Amazon Web Services (AWS) has made Textract widely available. Textract is a fully managed service that uses machine learning to automatically extract text and data from documents, including tables and forms.
Textract does use machine learning, but does not require expertise in machine learning to use it, ZDNet knows.
Companies often use optical character recognition (OCR) software to extract text and data from files such as contracts, tax documents and patient forms. But traditional OCR technologies can’t recognize common layouts like forms and tables. For that reason, they often generate a long and often inaccurate text dump.
Instead, according to Amazon, organizations want the ability to accurately identify and collect text and data from forms and tables and documents of any format, and from various file types and templates.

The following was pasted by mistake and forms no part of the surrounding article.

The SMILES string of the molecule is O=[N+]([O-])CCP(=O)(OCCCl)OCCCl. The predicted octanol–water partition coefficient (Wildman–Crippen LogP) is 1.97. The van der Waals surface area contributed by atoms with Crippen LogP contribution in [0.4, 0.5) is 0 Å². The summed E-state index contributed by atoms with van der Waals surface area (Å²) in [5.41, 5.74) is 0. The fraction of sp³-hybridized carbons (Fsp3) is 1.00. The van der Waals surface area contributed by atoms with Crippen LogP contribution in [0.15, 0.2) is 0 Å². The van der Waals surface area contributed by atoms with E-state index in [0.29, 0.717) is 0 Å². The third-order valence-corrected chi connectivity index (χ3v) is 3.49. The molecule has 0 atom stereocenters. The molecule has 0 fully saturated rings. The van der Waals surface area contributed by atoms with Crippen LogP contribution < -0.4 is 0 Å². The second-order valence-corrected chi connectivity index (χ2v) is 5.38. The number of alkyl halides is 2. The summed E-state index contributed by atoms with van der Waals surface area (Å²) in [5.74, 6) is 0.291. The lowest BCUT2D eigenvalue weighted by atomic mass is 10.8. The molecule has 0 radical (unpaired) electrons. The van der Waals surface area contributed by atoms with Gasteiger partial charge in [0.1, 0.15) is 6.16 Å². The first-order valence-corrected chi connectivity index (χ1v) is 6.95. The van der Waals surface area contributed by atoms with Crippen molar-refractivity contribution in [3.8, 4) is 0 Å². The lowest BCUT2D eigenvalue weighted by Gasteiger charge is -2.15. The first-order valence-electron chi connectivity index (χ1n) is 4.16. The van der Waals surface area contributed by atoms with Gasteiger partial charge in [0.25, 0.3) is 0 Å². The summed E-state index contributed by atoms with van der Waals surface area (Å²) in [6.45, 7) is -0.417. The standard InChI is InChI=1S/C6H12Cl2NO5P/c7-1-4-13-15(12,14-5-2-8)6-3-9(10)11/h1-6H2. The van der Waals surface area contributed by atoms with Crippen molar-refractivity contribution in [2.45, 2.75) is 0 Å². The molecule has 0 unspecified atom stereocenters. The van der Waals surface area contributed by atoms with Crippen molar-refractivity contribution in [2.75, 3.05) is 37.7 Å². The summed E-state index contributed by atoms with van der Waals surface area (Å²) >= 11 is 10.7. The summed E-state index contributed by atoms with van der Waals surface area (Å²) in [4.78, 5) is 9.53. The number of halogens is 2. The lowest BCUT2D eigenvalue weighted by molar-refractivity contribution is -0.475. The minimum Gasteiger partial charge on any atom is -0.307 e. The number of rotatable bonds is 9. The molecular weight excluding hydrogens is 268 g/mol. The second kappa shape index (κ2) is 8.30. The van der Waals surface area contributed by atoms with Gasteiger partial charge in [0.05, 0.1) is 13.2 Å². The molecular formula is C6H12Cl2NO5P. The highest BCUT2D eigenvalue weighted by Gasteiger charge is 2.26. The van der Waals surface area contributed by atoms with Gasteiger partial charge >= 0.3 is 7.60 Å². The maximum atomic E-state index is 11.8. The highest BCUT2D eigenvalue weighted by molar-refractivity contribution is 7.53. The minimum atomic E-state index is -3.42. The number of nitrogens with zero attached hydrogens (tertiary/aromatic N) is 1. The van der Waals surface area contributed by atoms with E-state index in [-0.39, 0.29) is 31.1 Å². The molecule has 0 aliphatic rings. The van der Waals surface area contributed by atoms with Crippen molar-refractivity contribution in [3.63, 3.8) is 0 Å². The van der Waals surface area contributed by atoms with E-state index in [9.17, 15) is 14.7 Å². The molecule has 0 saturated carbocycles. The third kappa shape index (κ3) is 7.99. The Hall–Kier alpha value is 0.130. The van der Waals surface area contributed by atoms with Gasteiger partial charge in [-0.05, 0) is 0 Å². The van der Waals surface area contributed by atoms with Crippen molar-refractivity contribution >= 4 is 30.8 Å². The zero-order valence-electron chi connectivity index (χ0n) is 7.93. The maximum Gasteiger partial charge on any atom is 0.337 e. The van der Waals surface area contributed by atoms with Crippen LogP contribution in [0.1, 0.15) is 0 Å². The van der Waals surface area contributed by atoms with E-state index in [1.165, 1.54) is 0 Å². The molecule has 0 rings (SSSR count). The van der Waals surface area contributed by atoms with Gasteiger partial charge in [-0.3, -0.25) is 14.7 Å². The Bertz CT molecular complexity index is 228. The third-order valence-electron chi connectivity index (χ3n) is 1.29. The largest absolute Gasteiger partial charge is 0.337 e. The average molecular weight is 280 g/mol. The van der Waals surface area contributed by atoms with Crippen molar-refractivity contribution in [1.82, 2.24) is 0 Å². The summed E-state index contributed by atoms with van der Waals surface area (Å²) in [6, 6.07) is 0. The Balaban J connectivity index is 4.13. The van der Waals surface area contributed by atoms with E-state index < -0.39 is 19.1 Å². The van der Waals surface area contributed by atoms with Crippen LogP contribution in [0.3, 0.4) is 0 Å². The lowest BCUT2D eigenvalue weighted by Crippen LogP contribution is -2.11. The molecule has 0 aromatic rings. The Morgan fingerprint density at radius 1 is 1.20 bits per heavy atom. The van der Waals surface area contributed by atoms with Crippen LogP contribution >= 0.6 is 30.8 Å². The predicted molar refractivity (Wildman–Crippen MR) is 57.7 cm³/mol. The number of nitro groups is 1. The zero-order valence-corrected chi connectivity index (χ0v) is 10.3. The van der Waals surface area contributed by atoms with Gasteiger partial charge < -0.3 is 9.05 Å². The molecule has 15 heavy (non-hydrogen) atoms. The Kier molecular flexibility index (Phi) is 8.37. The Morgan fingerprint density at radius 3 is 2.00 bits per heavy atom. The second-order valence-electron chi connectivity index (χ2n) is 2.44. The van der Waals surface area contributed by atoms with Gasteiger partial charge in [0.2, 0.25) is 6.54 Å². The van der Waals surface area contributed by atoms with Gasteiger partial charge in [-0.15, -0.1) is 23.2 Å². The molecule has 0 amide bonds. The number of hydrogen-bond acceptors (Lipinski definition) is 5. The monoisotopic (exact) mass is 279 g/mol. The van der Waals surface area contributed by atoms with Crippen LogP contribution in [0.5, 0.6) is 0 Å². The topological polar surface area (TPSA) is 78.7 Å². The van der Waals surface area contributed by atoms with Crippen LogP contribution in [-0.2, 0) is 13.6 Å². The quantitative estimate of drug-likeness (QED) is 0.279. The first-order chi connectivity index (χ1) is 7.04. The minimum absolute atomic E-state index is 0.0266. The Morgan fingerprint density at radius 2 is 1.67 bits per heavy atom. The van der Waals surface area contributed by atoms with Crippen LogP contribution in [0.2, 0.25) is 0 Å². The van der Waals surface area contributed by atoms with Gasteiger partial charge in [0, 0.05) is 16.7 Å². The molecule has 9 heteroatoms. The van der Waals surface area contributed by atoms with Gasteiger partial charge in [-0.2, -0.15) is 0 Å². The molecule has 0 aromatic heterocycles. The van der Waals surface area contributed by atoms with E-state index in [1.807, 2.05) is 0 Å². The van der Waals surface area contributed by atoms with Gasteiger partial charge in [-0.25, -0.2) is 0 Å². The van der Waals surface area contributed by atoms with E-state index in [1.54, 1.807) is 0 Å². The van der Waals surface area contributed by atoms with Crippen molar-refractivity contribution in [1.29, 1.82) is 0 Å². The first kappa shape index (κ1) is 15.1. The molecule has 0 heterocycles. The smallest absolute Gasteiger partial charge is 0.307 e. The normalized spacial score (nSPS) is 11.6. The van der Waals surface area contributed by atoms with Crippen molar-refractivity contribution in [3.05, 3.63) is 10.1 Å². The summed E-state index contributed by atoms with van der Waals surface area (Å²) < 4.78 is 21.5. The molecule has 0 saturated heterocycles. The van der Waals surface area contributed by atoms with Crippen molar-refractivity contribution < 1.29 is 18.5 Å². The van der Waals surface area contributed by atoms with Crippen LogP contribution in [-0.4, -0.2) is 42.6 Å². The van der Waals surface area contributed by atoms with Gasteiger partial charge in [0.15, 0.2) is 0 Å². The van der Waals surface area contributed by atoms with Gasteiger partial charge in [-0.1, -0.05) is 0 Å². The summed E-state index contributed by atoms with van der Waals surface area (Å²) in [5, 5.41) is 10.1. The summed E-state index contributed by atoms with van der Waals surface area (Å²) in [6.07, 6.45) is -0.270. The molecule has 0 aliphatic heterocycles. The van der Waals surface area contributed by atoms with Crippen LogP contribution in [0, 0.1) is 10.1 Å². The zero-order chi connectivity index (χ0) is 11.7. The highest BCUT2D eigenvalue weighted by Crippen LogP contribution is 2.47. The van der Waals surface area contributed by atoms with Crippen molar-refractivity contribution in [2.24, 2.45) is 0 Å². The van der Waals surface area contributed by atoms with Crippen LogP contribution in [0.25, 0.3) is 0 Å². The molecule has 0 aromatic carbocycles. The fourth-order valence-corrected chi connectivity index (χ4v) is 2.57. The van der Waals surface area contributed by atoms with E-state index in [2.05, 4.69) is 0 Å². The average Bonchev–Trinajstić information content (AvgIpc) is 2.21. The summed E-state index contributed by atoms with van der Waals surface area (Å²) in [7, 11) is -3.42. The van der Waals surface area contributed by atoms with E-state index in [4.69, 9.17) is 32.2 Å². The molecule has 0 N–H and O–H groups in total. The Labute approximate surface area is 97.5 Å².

AWS therefore states that Textract is an OCR++ service. For example, the solution can see and recognize a document with a table that hears the data in rows and columns. “It is able to recognize that there is a table and to explain what a table should look like, so you can use and read the data,” said CEO Andy Jassy.
Textract’s API supports multiple image formats, including scans, PDFs and photos. Customers can use the service with database and analytics services such as Amazon Elasticsearch Service, Amazon DynamoDB and Amazon Athena. The solution can also be used with other machine learning services, including Amazon Comprehend, Comprehend Medical, Amazon Translate and Amazon SageMaker.
Amazon Textract is already used by several customers, including The Globe and Mail, PwC, Healthfirst, UiPath, Teradact, Ripcord, BluePrism and Alfresco. The service is now available in the regions US East (Ohio), US East (N. Virginia), US West (Oregon) and Europe (Ireland). Later this year, the service should come to additional regions.This news article was automatically translated from Dutch to give Techzine.eu a head start. All news articles after September 1, 2019 are written in native English and NOT translated. All our background stories are written in native English as well. For more information read our launch article.